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Subject: Re: [boost] ASIO in the Standard (was Re: C++ committee meeting report)
From: Niall Douglas (s_sourceforge_at_[hidden])
Date: 2014-07-05 15:54:45

On 4 Jul 2014 at 21:59, Dean Michael Berris wrote:

> > Some would call that the low-level interfacing necessary to achieve
> > bare metal performance.
> But, there's no reason you couldn't decompose this and not make it
> part of the invariants of the objects associated with them. For
> example, when you create a socket object, can you not do that by
> acquiring it from some function that internally would determine how
> it's wired?

I agree this is what should be done in a ground up refactor. But that
isn't what's on the table. What is proposed is to standardise a
subset of the common practice.

> >> - The fact that it seems the only implementation of the networking
> >> parts (and inter-operating bits implied by the interface) would be
> >> through a proactor -- how the API was only proactive, no support for
> >> just purely reactive applications.
> >
> > Kinda hard to do true async without.
> Can you expand this a little?

You may of course not meant reactor when you wrote "reactive".

For me personally, how QNX (and I assume Hurd) do async i/o is the
gold standard. The NT kernel does a very faithful emulation of true
async. BSD at least provides a usable aio_* POSIX API. The rest
really aren't great on async.

> >> - There's no means for doing "zero-copy" I/O which is a
> >> platform-specific but modern way of doing data transfer through
> >> existing interfaces.
> >
> > I don't know what you refer to here. ASIO doesn't copy data being
> > sent or received. It passes through literally what it receives from
> > the OS.
> Right.
> Does it support direct-memory I/O -- where I write to some memory
> location instead of scheduling a write? See RDMA, and on Linux
> vmsplice(...). Can I "donate" the memory I have from user-space to the
> kernel, which just remaps the memory onto a device's memory buffer?
> How do I achieve "raw" buffer performance if I have to provide a
> user-space allocated buffer for data to be written into from the
> kernel, and then write out data if the data was in a user-space buffer
> that gets passed to the kernel?
> We've moved on to better interfaces in the lower levels of the
> networking stack, and it would be a shame if we precluded this from
> being adopted by a standard library specification.

Yeah ... well, actually no, I wouldn't call vmsplice() or any of its
ilk as anything deserving the label "better". That whole way of
making DMA possible is a hack forced by Linux's networking stack
being incapable of using DMA automatically.

After all, BSD and Windows manage DMA with socket i/o automatically
and transparently. No magic syscalls needed. Linux should up its game
here instead of syscall hacks.

Even if splice() et all were a good idea to encourage, they aren't
standardised by POSIX and therefore are out of scope for
standardisation by C++. ISO standards are there to standardise
established common practice, not try to design through central

> >> A few that come to mind for potential approaches here are:
> >>
> >> - Transport-level abstractions. Considering whether looking at
> >> policy-driven transport protocol abstractions (say, an http
> >> connection, a raw TCP connection, an SCTP connection with multiple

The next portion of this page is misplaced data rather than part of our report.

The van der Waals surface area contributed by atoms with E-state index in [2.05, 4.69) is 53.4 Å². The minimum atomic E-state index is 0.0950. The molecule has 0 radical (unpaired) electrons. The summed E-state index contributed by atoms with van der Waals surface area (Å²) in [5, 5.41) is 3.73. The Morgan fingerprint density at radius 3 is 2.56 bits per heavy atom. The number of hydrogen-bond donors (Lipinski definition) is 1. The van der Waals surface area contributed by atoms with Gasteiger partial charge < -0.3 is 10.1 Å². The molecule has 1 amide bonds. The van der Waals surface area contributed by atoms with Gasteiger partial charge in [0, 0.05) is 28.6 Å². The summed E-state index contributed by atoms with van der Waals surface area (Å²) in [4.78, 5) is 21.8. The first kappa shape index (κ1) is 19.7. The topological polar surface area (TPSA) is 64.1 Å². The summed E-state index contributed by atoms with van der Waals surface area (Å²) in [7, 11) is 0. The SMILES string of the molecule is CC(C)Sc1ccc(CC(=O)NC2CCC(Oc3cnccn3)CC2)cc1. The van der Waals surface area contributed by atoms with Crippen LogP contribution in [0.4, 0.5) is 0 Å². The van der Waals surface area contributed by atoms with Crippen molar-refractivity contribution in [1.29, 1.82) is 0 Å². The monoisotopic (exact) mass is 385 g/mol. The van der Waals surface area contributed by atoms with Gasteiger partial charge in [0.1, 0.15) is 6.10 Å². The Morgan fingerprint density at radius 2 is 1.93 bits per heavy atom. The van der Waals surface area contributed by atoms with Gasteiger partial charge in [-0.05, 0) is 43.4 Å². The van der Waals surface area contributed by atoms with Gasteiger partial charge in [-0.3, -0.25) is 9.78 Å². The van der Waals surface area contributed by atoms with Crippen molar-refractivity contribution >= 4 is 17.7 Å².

> >> streams, etc.) would be more suitable higher-level abstractions than
> >> sockets and write/read buffers.
> >>
> >> - Agent-based models. More precisely explicitly having an agent of
> >> sorts, or an abstraction of a client/server where work could be
> >> delegated, composed with executors and schedulers.
> >
> > These are all outside the remit of a core C++ networking library.
> Why?

ISO standards are there to standardise established common practice,
not try to design through central committee.

Also, think in terms of baby steps. Start with a good solid low level
async networking library which is tightly integrated into threading,
executors and the rest of the STL async facilities. That already will
be hideously hard to do. For the next major C++ standard build on
that with better abstractions.
> >> I say this with all due respect -- while network programming sounds
> >> like it's all about sockets, buffers, event loops, and such there are
> >> the "boring" bits like addressing, network byte ordering,
> >> encoding/decoding algorithms (for strings and blobs of data), framing
> >> algorithms, queueing controls, and even back-off algorithms,
> >> congestion control, traffic shaping. There's more things to think
> >> about too like data structures for efficiently representing frames,
> >> headers, network buffers, routing tables, read-write buffer halves, ip
> >> address tries, network topologies, protocol encodings (ASN.1, MIME and
> >> friends), and a whole host of network-related concepts we're not even
> >> touching in the networking discussions.
> >
> > I'm personally not unsympathetic to this sentiment. However, it would
> > surely need POSIX to move on it first before C++ could.
> >
> Why?

Once again: ISO standards are there to standardise established common
practice, not try to design through central committee. If all the
platforms did something like managing routing interfaces identically,
we could argue in favour of it on the case of merit. But they don't,
so we can't.

One would also be extremely hesitant to standardise anything which
hasn't been given full and proper deliberation by the ISO working
group responsible for it. I feel little love for how the AWG see the
world personally (I find interacting with them deeply frustrating),
but they have their role in ISO and they haven't done too bad a job
of things in the wider picture.


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